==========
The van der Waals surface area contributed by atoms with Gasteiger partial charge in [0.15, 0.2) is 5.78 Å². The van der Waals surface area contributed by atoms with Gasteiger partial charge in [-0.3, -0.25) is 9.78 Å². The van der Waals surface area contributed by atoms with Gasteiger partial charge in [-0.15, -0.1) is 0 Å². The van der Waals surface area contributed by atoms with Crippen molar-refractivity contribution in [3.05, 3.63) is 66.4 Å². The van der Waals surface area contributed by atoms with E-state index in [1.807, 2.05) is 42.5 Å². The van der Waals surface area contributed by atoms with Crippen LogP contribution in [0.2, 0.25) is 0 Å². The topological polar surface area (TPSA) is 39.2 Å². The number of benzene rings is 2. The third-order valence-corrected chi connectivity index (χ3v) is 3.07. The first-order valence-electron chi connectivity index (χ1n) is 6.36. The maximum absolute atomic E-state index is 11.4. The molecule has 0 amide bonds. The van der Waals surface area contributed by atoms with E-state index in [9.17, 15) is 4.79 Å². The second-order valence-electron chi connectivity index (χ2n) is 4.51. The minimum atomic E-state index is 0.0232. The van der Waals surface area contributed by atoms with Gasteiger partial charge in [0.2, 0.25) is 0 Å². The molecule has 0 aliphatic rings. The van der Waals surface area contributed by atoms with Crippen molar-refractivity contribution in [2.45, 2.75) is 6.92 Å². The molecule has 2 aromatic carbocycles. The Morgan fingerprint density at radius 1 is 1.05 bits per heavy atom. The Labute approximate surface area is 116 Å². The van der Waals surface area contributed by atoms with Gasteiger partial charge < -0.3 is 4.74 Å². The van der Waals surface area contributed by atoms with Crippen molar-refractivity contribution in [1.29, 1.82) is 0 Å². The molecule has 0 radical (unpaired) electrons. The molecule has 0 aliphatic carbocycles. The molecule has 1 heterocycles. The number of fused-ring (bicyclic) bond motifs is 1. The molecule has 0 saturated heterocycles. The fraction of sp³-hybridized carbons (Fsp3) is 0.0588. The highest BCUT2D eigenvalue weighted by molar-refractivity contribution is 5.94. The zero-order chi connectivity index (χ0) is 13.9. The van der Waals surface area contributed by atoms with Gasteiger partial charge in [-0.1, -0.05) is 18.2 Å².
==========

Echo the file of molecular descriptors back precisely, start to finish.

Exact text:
The van der Waals surface area contributed by atoms with Gasteiger partial charge in [0.15, 0.2) is 5.78 Å². The van der Waals surface area contributed by atoms with Gasteiger partial charge in [-0.3, -0.25) is 9.78 Å². The van der Waals surface area contributed by atoms with Gasteiger partial charge in [-0.15, -0.1) is 0 Å². The van der Waals surface area contributed by atoms with Crippen molar-refractivity contribution in [3.05, 3.63) is 66.4 Å². The van der Waals surface area contributed by atoms with E-state index in [1.807, 2.05) is 42.5 Å². The van der Waals surface area contributed by atoms with Crippen LogP contribution in [0.2, 0.25) is 0 Å². The topological polar surface area (TPSA) is 39.2 Å². The number of benzene rings is 2. The third-order valence-corrected chi connectivity index (χ3v) is 3.07. The first-order valence-electron chi connectivity index (χ1n) is 6.36. The maximum absolute atomic E-state index is 11.4. The molecule has 0 amide bonds. The van der Waals surface area contributed by atoms with E-state index in [9.17, 15) is 4.79 Å². The second-order valence-electron chi connectivity index (χ2n) is 4.51. The minimum atomic E-state index is 0.0232. The van der Waals surface area contributed by atoms with Gasteiger partial charge in [0.2, 0.25) is 0 Å². The molecule has 0 aliphatic rings. The van der Waals surface area contributed by atoms with Crippen molar-refractivity contribution in [2.45, 2.75) is 6.92 Å². The molecule has 2 aromatic carbocycles. The Morgan fingerprint density at radius 1 is 1.05 bits per heavy atom. The Labute approximate surface area is 116 Å². The van der Waals surface area contributed by atoms with Gasteiger partial charge < -0.3 is 4.74 Å². The van der Waals surface area contributed by atoms with Crippen molar-refractivity contribution in [1.29, 1.82) is 0 Å². The molecule has 0 radical (unpaired) electrons. The molecule has 0 aliphatic carbocycles. The molecule has 1 heterocycles. The number of fused-ring (bicyclic) bond motifs is 1. The molecule has 0 saturated heterocycles. The fraction of sp³-hybridized carbons (Fsp3) is 0.0588. The highest BCUT2D eigenvalue weighted by molar-refractivity contribution is 5.94. The zero-order chi connectivity index (χ0) is 13.9. The van der Waals surface area contributed by atoms with Gasteiger partial charge in [-0.1, -0.05) is 18.2 Å².